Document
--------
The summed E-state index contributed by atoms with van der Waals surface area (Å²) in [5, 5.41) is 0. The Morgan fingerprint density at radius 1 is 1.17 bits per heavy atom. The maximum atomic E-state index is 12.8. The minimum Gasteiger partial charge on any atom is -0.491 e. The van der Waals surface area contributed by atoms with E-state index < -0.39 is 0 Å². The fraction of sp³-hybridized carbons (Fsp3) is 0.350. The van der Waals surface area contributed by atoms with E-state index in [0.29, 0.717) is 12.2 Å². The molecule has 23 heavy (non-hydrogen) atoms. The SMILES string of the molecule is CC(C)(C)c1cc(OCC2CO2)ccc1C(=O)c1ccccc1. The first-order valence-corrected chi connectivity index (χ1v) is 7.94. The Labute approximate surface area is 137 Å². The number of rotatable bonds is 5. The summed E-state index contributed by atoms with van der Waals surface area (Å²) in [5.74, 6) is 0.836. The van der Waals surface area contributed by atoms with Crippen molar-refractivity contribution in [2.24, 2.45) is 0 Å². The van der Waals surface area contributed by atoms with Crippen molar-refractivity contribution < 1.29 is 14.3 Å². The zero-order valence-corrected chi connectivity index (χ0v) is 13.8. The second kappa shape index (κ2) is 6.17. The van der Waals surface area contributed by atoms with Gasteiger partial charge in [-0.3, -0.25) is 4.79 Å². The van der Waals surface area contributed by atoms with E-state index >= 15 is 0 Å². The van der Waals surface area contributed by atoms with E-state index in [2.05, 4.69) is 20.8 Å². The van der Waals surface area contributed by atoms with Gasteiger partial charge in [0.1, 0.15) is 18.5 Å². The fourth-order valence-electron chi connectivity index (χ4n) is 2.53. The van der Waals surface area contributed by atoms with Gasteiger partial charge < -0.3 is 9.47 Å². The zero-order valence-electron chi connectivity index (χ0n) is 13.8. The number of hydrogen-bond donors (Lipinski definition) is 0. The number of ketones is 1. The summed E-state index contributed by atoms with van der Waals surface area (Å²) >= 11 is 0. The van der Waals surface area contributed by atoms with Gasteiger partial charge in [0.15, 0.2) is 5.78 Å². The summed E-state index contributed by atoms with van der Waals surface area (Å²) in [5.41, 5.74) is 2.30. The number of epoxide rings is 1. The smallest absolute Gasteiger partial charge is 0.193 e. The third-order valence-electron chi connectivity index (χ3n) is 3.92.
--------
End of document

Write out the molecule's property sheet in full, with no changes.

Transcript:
The summed E-state index contributed by atoms with van der Waals surface area (Å²) in [5, 5.41) is 0. The Morgan fingerprint density at radius 1 is 1.17 bits per heavy atom. The maximum atomic E-state index is 12.8. The minimum Gasteiger partial charge on any atom is -0.491 e. The van der Waals surface area contributed by atoms with E-state index < -0.39 is 0 Å². The fraction of sp³-hybridized carbons (Fsp3) is 0.350. The van der Waals surface area contributed by atoms with E-state index in [0.29, 0.717) is 12.2 Å². The molecule has 23 heavy (non-hydrogen) atoms. The SMILES string of the molecule is CC(C)(C)c1cc(OCC2CO2)ccc1C(=O)c1ccccc1. The first-order valence-corrected chi connectivity index (χ1v) is 7.94. The Labute approximate surface area is 137 Å². The number of rotatable bonds is 5. The summed E-state index contributed by atoms with van der Waals surface area (Å²) in [5.74, 6) is 0.836. The van der Waals surface area contributed by atoms with Crippen molar-refractivity contribution in [2.24, 2.45) is 0 Å². The van der Waals surface area contributed by atoms with Crippen molar-refractivity contribution < 1.29 is 14.3 Å². The zero-order valence-corrected chi connectivity index (χ0v) is 13.8. The second kappa shape index (κ2) is 6.17. The van der Waals surface area contributed by atoms with Gasteiger partial charge in [-0.3, -0.25) is 4.79 Å². The van der Waals surface area contributed by atoms with E-state index >= 15 is 0 Å². The van der Waals surface area contributed by atoms with E-state index in [2.05, 4.69) is 20.8 Å². The van der Waals surface area contributed by atoms with Gasteiger partial charge in [0.1, 0.15) is 18.5 Å². The fourth-order valence-electron chi connectivity index (χ4n) is 2.53. The van der Waals surface area contributed by atoms with Gasteiger partial charge < -0.3 is 9.47 Å². The zero-order valence-electron chi connectivity index (χ0n) is 13.8. The number of hydrogen-bond donors (Lipinski definition) is 0. The number of ketones is 1. The summed E-state index contributed by atoms with van der Waals surface area (Å²) >= 11 is 0. The van der Waals surface area contributed by atoms with Gasteiger partial charge in [0.15, 0.2) is 5.78 Å². The summed E-state index contributed by atoms with van der Waals surface area (Å²) in [5.41, 5.74) is 2.30. The number of epoxide rings is 1. The smallest absolute Gasteiger partial charge is 0.193 e. The third-order valence-electron chi connectivity index (χ3n) is 3.92.